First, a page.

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ICYMI: Our Social Media Posts This Week -- Jan. 25 - 31, 2015

Below is a review of the posts (on Facebook, LinkedIn, and Twitter) from the past week.  You can check out the full posts by clicking on the links.

The post on Sunday 1/25/15 was about whether an employer must pay a prorated annual bonus after the employee takes FMLA leave. This is normally an issue at the end of the calendar year but could kick in on whatever other time frame goal-based bonuses are awarded. Here, the statute itself answers the question. If the employee’s FMLA leave caused him or her to miss the goal, and others on non-FMLA leave who miss the bonus do not get pro-rations, then neither does this employee.

TAKEAWAY: Remember, the FMLA does not require special treatment in this situation, but only the same treatment as other employees not on FMLA leave.

In the post on Monday 1/26/15 we confirmed that “Is that how you clean your private parts” is not a question to be asked. Hopefully you already know that, but the employer that just got sued apparently didn’t. And there was more. The Filipino employee alleged that her supervisor referred to her as “Mamasan”, a term usually used for older Asian women who work in brothels. After complaining, she was first assigned other, harder duties, then fired. Is it any wonder she sued?

TAKEAWAY: Remember the Golden Rule: treat others (employees) the way you would want to be treated. It will make the workplace so much better, legally and otherwise.

The post on Tuesday 1/27/15 was another confirmation: “Your religion is stupid” is not a good statement to make to an employee. Hertz was on the receiving end of this suit by black Muslim employees for allegedly demeaning their religion and firing them after imposing arbitrary prayer rules for Muslims. Prior to suit, the EEOC issued a for-cause decision. A senior manager allegedly told one worker of East African heritage, “If you pray continuously, you will make us lose money and no Muslims will be hired.” More quotes allegedly made by Hertz are in the post.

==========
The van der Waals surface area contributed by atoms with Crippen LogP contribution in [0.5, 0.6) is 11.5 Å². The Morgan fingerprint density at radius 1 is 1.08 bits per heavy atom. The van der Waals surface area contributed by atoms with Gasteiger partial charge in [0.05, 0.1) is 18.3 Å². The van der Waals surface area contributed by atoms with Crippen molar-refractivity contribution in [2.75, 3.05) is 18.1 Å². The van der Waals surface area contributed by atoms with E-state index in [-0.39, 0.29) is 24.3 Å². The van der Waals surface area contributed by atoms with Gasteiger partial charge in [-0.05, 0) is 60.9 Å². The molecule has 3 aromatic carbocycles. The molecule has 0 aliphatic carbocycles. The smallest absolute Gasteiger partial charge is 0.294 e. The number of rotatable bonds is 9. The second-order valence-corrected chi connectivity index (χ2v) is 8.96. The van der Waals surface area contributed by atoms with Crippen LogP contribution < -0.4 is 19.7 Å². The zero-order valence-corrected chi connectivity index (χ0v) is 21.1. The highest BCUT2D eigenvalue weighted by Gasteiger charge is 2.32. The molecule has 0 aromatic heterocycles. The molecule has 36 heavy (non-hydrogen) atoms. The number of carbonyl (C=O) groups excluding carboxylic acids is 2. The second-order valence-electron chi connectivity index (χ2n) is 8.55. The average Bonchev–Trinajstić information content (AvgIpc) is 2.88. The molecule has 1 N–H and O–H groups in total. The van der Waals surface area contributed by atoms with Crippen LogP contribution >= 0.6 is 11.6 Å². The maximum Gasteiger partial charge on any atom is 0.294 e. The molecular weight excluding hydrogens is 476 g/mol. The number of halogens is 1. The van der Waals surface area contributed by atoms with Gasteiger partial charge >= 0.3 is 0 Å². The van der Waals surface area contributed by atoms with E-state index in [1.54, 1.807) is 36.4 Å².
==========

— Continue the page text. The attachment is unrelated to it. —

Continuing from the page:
TAKEAWAY: Unless religion has bearing on the job, don’t discriminate against any employee because of his or her (lack of) beliefs. Just let the employee do the job.

In the post on Wednesday 1/28/15 we talked about what you should document prior to issuing discipline. The answer depends in large part on your company’s policy and if there are any employment contracts that apply. Make sure you follow the policy or contract. If you are not sure what you may or may not do, contact your employment law attorney.

TAKEAWAY: As in most workplace situations, if there is a policy or contract that applies, follow it, uniformly, and have valid legal reasons for any variation.

The post on Thursday 1/29/15 was about how to handle a hostile work environment complaint. Hopefully it will never happen to your company as it did to Sears here, but you should be prepared. So what are some of the most obvious things to do? Maintain a clear policy against harassment and discrimination and apply it uniformly. Some other suggestions are in the post.

TAKEAWAY: If someone complains, don’t brush it under the rug – do a proper investigation and make sure to document and support any resulting (lack of) action to be taken.

On Friday 1/30/15, the post talked about retaliation being the new discrimination under the NLRA. Ok, you are a non-union business; can you tune out now? NO! Why? Because, in case you haven’t been reading this blog, the National Labor Relations Board has been finding more and more situations that apply to every workplace, not just those that are unionized. The post provides 4 tips for employers, including knowing how the NLRB defines protected activity and training management personnel on the NLRA. The other tips are in the post.

TAKEAWAY: You are not out of the labor woods just because your company is not unionized; you must still know the law and how it is or could be applied to your business. A good employment law attorney should be able to help you.

Finally, in the post yesterday 1/31/15, we talked about breaking down a sexual harassment claim. First, don’t just let it go – or you may find it comes back later in the form of a lawsuit. Investigate, properly and promptly, and take action as warranted depending on what the investigation turns up and what your policy requires.

TAKEAWAY: Make sure you, your HR personnel and your managers know how to recognize illegal sexual harassment and are trained in what to do when it is alleged to have or has occurred.

References (4)

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